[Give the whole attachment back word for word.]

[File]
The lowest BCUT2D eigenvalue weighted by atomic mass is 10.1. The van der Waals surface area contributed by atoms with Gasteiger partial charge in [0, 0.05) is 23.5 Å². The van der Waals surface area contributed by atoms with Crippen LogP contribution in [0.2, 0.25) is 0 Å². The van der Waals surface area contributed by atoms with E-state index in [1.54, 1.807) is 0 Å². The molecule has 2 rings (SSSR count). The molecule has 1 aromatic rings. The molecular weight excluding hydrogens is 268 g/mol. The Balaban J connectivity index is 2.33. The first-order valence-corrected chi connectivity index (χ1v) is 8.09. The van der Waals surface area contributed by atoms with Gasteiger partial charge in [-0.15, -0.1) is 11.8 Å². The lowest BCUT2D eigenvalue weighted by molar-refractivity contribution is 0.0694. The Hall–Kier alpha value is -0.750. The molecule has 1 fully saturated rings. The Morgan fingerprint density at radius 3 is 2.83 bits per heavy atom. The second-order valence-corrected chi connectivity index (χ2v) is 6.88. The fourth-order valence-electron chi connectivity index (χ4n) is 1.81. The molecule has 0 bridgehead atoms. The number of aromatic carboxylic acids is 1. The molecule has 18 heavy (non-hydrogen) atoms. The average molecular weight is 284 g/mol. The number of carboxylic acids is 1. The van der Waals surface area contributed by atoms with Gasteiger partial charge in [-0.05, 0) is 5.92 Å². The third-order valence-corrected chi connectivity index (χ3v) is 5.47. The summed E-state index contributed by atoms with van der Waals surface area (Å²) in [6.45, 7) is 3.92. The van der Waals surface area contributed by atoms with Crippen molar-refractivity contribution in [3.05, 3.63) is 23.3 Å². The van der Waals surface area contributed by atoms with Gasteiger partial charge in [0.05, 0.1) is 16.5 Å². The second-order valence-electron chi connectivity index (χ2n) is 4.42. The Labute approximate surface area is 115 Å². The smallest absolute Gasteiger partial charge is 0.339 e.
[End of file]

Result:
The lowest BCUT2D eigenvalue weighted by atomic mass is 10.1. The van der Waals surface area contributed by atoms with Gasteiger partial charge in [0, 0.05) is 23.5 Å². The van der Waals surface area contributed by atoms with Crippen LogP contribution in [0.2, 0.25) is 0 Å². The van der Waals surface area contributed by atoms with E-state index in [1.54, 1.807) is 0 Å². The molecule has 2 rings (SSSR count). The molecule has 1 aromatic rings. The molecular weight excluding hydrogens is 268 g/mol. The Balaban J connectivity index is 2.33. The first-order valence-corrected chi connectivity index (χ1v) is 8.09. The van der Waals surface area contributed by atoms with Gasteiger partial charge in [-0.15, -0.1) is 11.8 Å². The lowest BCUT2D eigenvalue weighted by molar-refractivity contribution is 0.0694. The Hall–Kier alpha value is -0.750. The molecule has 1 fully saturated rings. The Morgan fingerprint density at radius 3 is 2.83 bits per heavy atom. The second-order valence-corrected chi connectivity index (χ2v) is 6.88. The fourth-order valence-electron chi connectivity index (χ4n) is 1.81. The molecule has 0 bridgehead atoms. The number of aromatic carboxylic acids is 1. The molecule has 18 heavy (non-hydrogen) atoms. The average molecular weight is 284 g/mol. The number of carboxylic acids is 1. The van der Waals surface area contributed by atoms with Gasteiger partial charge in [-0.05, 0) is 5.92 Å². The third-order valence-corrected chi connectivity index (χ3v) is 5.47. The summed E-state index contributed by atoms with van der Waals surface area (Å²) in [6.45, 7) is 3.92. The van der Waals surface area contributed by atoms with Crippen molar-refractivity contribution in [3.05, 3.63) is 23.3 Å². The van der Waals surface area contributed by atoms with Gasteiger partial charge in [0.05, 0.1) is 16.5 Å². The second-order valence-electron chi connectivity index (χ2n) is 4.42. The Labute approximate surface area is 115 Å². The smallest absolute Gasteiger partial charge is 0.339 e.